November 26, 2022

Hashimoto Contemporary is pleased to present Tracing Shadows, a solo exhibition by Boston-based artist Genevieve Cohn. The exhibition will be Cohn’s inaugural solo presentation at Hashimoto Contemporary.

Tracing Shadows tells the story of a community of women that exist in an imagined world, in which they only live for one rotation of the earth on its axis. Building on this imagined mythology, the figures depicted in the paintings attempt to record a light that will only be experienced once before it slips away. Living in a world that has this unique experience of light, the women dedicate their life attempting to better understand their world and systems that structure it. In many of the paintings, women are depicted referencing, tracing, or recording shadows. The shadow is ultimately transformed into an experience that is more solid and tangible than that of the sun, raising questions of truth vs. reality, contemplating the point where truth and reality come together and where they break apart.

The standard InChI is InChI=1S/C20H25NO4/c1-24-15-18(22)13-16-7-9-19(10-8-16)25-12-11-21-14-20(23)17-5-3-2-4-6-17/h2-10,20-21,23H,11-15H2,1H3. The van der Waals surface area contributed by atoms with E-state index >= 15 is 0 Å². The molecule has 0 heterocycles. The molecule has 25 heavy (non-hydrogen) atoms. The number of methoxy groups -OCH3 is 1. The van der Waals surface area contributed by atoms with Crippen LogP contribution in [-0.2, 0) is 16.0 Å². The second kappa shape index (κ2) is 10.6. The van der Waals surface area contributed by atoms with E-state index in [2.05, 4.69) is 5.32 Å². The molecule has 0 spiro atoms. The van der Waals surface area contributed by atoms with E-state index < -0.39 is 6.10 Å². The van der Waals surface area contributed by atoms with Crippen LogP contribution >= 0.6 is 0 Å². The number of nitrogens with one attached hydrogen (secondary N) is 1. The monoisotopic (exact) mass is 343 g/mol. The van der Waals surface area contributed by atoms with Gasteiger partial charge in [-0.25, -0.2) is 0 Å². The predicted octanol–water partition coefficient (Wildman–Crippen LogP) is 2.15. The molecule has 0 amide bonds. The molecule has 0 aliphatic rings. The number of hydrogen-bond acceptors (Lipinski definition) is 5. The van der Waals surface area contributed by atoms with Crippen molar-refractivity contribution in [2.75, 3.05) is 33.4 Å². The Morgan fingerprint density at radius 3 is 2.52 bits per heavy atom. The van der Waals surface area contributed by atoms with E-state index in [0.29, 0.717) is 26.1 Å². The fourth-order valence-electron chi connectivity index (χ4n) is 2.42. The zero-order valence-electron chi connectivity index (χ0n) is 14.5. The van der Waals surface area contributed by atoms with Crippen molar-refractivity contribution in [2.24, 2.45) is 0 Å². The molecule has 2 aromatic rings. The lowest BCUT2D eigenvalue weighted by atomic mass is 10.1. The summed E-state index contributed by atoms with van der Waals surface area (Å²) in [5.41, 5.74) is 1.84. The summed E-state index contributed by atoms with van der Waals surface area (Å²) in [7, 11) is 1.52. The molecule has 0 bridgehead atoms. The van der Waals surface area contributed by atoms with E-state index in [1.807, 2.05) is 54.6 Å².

Pulling from various sources, Cohn’s inspiration is rooted in the Women’s Land Army, the history and imagery of witches and witchcraft, and literary fiction. Plato’s Allegory of the Cave, The Complete Cosmicomics by Italo Calvino, A Short History of the Shadow by Victor Stoichita and the short stories of Einstein’s Dreams by Alan Lightman also shaped this body of work.

Tracing Shadows speaks to the shared experiences of groups of people, and the attempts to question, record and understand that shared experience. In this imagined universe, the women born at different times of day create shared knowledge and tradition, so that those born later in the light can begin where those before them left off, speaking to our human history of storytelling and interest in scientific experiments.

About her work, the artist states, “My paintings project possible communities of women by drawing from both a historical and imaginative past, present, and future. My paintings acknowledge and reflect a world where power is derived from collaboration, self-endowed agency and connection with the natural world. I consider ideas of collection, adornment, beauty, and choice as the figures within the worlds of my work construct spaces that engage ideas of ritual and practice.”

Stay tuned to our 8-page feature on the works of Genevieve Cohn in our Winter Quarterly.